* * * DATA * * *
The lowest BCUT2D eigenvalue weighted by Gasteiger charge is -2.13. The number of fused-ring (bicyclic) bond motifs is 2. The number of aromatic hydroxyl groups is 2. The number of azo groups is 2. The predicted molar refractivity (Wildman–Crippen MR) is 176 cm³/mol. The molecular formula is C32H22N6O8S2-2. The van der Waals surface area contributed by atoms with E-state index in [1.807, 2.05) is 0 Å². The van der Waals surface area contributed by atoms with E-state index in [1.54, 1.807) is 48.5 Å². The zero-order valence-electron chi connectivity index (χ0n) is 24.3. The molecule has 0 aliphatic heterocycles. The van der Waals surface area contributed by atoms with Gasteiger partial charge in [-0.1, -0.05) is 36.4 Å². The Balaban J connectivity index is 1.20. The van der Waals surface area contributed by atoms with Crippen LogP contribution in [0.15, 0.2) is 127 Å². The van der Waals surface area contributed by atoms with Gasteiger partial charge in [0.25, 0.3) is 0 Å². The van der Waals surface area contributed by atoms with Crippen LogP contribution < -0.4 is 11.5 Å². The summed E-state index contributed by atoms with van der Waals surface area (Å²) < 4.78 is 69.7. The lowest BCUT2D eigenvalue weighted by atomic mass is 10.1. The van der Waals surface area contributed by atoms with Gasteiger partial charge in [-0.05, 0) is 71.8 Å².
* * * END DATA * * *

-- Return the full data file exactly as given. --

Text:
The lowest BCUT2D eigenvalue weighted by Gasteiger charge is -2.13. The number of fused-ring (bicyclic) bond motifs is 2. The number of aromatic hydroxyl groups is 2. The number of azo groups is 2. The predicted molar refractivity (Wildman–Crippen MR) is 176 cm³/mol. The molecular formula is C32H22N6O8S2-2. The van der Waals surface area contributed by atoms with E-state index in [1.807, 2.05) is 0 Å². The van der Waals surface area contributed by atoms with E-state index in [1.54, 1.807) is 48.5 Å². The zero-order valence-electron chi connectivity index (χ0n) is 24.3. The molecule has 0 aliphatic heterocycles. The van der Waals surface area contributed by atoms with Gasteiger partial charge in [-0.1, -0.05) is 36.4 Å². The Balaban J connectivity index is 1.20. The van der Waals surface area contributed by atoms with Crippen LogP contribution in [0.15, 0.2) is 127 Å². The van der Waals surface area contributed by atoms with Gasteiger partial charge in [0.25, 0.3) is 0 Å². The van der Waals surface area contributed by atoms with Crippen LogP contribution < -0.4 is 11.5 Å². The summed E-state index contributed by atoms with van der Waals surface area (Å²) < 4.78 is 69.7. The lowest BCUT2D eigenvalue weighted by atomic mass is 10.1. The van der Waals surface area contributed by atoms with Gasteiger partial charge in [-0.05, 0) is 71.8 Å².